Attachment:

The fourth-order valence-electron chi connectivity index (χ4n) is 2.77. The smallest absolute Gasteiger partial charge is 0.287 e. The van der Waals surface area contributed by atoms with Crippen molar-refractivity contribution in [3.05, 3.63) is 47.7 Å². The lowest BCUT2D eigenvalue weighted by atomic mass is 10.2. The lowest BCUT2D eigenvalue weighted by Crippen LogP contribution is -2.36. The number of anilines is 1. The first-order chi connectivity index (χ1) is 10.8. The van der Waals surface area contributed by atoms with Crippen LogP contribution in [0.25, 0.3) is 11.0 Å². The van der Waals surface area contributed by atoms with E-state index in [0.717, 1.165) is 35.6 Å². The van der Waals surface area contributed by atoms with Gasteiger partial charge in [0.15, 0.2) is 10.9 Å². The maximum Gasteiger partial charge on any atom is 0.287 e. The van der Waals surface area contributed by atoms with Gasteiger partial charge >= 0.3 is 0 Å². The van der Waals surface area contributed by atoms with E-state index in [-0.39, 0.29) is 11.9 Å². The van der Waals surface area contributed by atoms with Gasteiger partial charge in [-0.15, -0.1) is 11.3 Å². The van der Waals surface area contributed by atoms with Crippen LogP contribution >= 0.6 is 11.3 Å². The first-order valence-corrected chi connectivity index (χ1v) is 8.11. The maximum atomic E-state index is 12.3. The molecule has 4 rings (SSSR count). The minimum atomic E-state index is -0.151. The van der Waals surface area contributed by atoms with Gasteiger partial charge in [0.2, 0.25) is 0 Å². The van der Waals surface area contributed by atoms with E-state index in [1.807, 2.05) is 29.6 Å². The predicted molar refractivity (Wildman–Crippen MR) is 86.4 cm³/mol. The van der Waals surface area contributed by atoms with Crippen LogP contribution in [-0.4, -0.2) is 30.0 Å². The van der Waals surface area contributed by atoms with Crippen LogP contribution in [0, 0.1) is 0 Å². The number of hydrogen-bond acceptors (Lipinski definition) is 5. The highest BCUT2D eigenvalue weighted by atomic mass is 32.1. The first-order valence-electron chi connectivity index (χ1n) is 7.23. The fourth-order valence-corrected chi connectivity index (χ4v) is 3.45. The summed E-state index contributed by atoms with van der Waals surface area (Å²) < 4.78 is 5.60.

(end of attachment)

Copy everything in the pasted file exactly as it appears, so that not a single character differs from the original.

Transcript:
The fourth-order valence-electron chi connectivity index (χ4n) is 2.77. The smallest absolute Gasteiger partial charge is 0.287 e. The van der Waals surface area contributed by atoms with Crippen molar-refractivity contribution in [3.05, 3.63) is 47.7 Å². The lowest BCUT2D eigenvalue weighted by atomic mass is 10.2. The lowest BCUT2D eigenvalue weighted by Crippen LogP contribution is -2.36. The number of anilines is 1. The first-order chi connectivity index (χ1) is 10.8. The van der Waals surface area contributed by atoms with Crippen LogP contribution in [0.25, 0.3) is 11.0 Å². The van der Waals surface area contributed by atoms with E-state index in [0.717, 1.165) is 35.6 Å². The van der Waals surface area contributed by atoms with Gasteiger partial charge in [0.15, 0.2) is 10.9 Å². The maximum Gasteiger partial charge on any atom is 0.287 e. The van der Waals surface area contributed by atoms with Gasteiger partial charge >= 0.3 is 0 Å². The van der Waals surface area contributed by atoms with E-state index in [-0.39, 0.29) is 11.9 Å². The van der Waals surface area contributed by atoms with Gasteiger partial charge in [-0.15, -0.1) is 11.3 Å². The van der Waals surface area contributed by atoms with Crippen LogP contribution >= 0.6 is 11.3 Å². The first-order valence-corrected chi connectivity index (χ1v) is 8.11. The maximum atomic E-state index is 12.3. The molecule has 4 rings (SSSR count). The minimum atomic E-state index is -0.151. The van der Waals surface area contributed by atoms with Gasteiger partial charge in [0.2, 0.25) is 0 Å². The van der Waals surface area contributed by atoms with E-state index in [1.807, 2.05) is 29.6 Å². The predicted molar refractivity (Wildman–Crippen MR) is 86.4 cm³/mol. The van der Waals surface area contributed by atoms with Crippen LogP contribution in [-0.4, -0.2) is 30.0 Å². The van der Waals surface area contributed by atoms with Crippen LogP contribution in [0, 0.1) is 0 Å². The number of hydrogen-bond acceptors (Lipinski definition) is 5. The highest BCUT2D eigenvalue weighted by atomic mass is 32.1. The first-order valence-electron chi connectivity index (χ1n) is 7.23. The fourth-order valence-corrected chi connectivity index (χ4v) is 3.45. The summed E-state index contributed by atoms with van der Waals surface area (Å²) < 4.78 is 5.60.